Jane Goodall amplifies glyphosate fears in interview with university newspaper

The GLP aggregated and excerpted this blog/article to reflect the diversity of news, opinion and analysis.

In July 1960, Jane Goodall raveled from England to Gombe National Park in Tanzania, where she began what would become her lifelong project and passion: a 55-year study of social and family interactions of wild chimpanzees. Now 81 years old, Goodall spends most of her time speaking about conservation and humanitarian issues as a United Nations Messenger of Peace. Goodall came to College Hill to give a talk sponsored by the Brown Lecture Board. Before the lecture, Goodall spoke to The Herald about her role as a conservationist and leading chimpanzee expert.

[Editor’s note: Here is a relevant selection from the interview]

How has climate change impacted the causes you’ve fought for over your lifetime? 

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Climate change is affecting everything, and soon it’s going to affect even more. The causes of climate change are so numerous and intertwined, and just in general we have to change the way we think.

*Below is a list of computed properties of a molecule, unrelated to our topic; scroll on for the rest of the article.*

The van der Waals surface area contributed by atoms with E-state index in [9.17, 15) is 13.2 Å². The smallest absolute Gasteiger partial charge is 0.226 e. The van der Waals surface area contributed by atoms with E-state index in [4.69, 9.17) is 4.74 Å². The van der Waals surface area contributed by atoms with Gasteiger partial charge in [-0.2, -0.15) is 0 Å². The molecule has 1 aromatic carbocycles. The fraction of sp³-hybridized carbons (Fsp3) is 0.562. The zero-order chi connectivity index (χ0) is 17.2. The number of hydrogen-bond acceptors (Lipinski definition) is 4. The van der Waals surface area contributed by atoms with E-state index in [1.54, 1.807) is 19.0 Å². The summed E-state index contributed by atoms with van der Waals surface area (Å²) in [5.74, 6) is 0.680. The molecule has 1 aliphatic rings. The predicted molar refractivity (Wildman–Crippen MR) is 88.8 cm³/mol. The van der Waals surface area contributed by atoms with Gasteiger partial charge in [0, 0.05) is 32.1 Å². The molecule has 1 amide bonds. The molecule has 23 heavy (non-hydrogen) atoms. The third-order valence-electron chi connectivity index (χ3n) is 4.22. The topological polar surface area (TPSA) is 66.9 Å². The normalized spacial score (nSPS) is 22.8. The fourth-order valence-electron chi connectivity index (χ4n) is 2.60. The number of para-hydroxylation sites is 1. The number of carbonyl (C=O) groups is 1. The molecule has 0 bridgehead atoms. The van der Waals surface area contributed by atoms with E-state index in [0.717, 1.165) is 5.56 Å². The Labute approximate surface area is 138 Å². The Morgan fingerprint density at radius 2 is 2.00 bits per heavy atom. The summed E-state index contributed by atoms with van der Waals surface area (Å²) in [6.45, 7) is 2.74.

The thing that I’m very passionate about right now is genetically-modified organisms. For example, Roundup is the most widely used herbicide in the world, and just recently a doctor discovered that the main ingredient of Roundup, glyphosate, causes cancer. You see, before genetically-modified crops were made to withstand Roundup, the crops were sprayed only twice a year. They couldn’t do it more because it would harm the crop you were trying to grow, and it would kill most of the weeds. But once they were able to produce a plant that you could spray with Roundup, then they used five times more — that’s five times more cancer-producing element out in the air. This is very scary to me.

Read full, original post: Q&A: Goodall reflects on memories from 55-year study

Related article:  Bayer appeals last year's $86 million California Monsanto Roundup glyphosate-cancer trial verdict
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